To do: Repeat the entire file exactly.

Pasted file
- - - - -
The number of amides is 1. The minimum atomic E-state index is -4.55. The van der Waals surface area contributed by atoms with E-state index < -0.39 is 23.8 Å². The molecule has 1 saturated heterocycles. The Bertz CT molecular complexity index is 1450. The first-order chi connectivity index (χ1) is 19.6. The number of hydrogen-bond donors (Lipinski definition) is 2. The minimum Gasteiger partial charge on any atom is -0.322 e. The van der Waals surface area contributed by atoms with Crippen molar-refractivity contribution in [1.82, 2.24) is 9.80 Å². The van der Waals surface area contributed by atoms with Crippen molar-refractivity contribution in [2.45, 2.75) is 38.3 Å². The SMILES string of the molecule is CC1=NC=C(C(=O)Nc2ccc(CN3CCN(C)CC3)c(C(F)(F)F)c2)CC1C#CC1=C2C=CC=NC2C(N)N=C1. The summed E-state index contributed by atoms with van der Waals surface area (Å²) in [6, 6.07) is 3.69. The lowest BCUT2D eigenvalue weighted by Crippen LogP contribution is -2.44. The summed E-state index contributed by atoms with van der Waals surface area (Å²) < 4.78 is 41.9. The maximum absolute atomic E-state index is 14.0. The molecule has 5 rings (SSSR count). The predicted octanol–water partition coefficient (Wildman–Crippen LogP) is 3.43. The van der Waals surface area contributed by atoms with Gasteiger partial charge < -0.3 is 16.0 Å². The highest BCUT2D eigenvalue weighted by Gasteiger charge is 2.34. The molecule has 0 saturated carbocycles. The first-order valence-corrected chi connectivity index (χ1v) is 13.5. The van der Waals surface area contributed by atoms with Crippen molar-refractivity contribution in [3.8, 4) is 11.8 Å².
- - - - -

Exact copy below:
The number of amides is 1. The minimum atomic E-state index is -4.55. The van der Waals surface area contributed by atoms with E-state index < -0.39 is 23.8 Å². The molecule has 1 saturated heterocycles. The Bertz CT molecular complexity index is 1450. The first-order chi connectivity index (χ1) is 19.6. The number of hydrogen-bond donors (Lipinski definition) is 2. The minimum Gasteiger partial charge on any atom is -0.322 e. The van der Waals surface area contributed by atoms with Crippen molar-refractivity contribution in [1.82, 2.24) is 9.80 Å². The van der Waals surface area contributed by atoms with Crippen molar-refractivity contribution in [2.45, 2.75) is 38.3 Å². The SMILES string of the molecule is CC1=NC=C(C(=O)Nc2ccc(CN3CCN(C)CC3)c(C(F)(F)F)c2)CC1C#CC1=C2C=CC=NC2C(N)N=C1. The summed E-state index contributed by atoms with van der Waals surface area (Å²) in [6, 6.07) is 3.69. The lowest BCUT2D eigenvalue weighted by Crippen LogP contribution is -2.44. The summed E-state index contributed by atoms with van der Waals surface area (Å²) < 4.78 is 41.9. The maximum absolute atomic E-state index is 14.0. The molecule has 5 rings (SSSR count). The predicted octanol–water partition coefficient (Wildman–Crippen LogP) is 3.43. The van der Waals surface area contributed by atoms with Gasteiger partial charge < -0.3 is 16.0 Å². The highest BCUT2D eigenvalue weighted by Gasteiger charge is 2.34. The molecule has 0 saturated carbocycles. The first-order valence-corrected chi connectivity index (χ1v) is 13.5. The van der Waals surface area contributed by atoms with Crippen molar-refractivity contribution in [3.8, 4) is 11.8 Å².